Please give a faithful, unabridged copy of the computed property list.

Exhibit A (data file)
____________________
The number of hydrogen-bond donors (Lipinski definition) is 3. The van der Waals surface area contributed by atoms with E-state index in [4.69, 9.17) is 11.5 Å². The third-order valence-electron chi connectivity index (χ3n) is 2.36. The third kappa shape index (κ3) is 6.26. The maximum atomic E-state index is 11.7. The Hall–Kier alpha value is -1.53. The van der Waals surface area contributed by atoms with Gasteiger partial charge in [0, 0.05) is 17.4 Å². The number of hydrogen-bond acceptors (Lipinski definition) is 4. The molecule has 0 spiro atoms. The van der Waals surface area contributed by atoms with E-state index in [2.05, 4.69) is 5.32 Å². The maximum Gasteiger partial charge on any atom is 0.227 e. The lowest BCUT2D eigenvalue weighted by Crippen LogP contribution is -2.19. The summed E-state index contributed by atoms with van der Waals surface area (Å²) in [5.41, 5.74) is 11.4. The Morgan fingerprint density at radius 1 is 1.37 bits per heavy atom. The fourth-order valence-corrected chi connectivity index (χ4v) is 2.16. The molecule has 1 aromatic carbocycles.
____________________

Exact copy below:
The number of hydrogen-bond donors (Lipinski definition) is 3. The van der Waals surface area contributed by atoms with E-state index in [4.69, 9.17) is 11.5 Å². The third-order valence-electron chi connectivity index (χ3n) is 2.36. The third kappa shape index (κ3) is 6.26. The maximum atomic E-state index is 11.7. The Hall–Kier alpha value is -1.53. The van der Waals surface area contributed by atoms with Gasteiger partial charge in [0, 0.05) is 17.4 Å². The number of hydrogen-bond acceptors (Lipinski definition) is 4. The molecule has 0 spiro atoms. The van der Waals surface area contributed by atoms with E-state index in [2.05, 4.69) is 5.32 Å². The maximum Gasteiger partial charge on any atom is 0.227 e. The lowest BCUT2D eigenvalue weighted by Crippen LogP contribution is -2.19. The summed E-state index contributed by atoms with van der Waals surface area (Å²) in [5.41, 5.74) is 11.4. The Morgan fingerprint density at radius 1 is 1.37 bits per heavy atom. The fourth-order valence-corrected chi connectivity index (χ4v) is 2.16. The molecule has 1 aromatic carbocycles.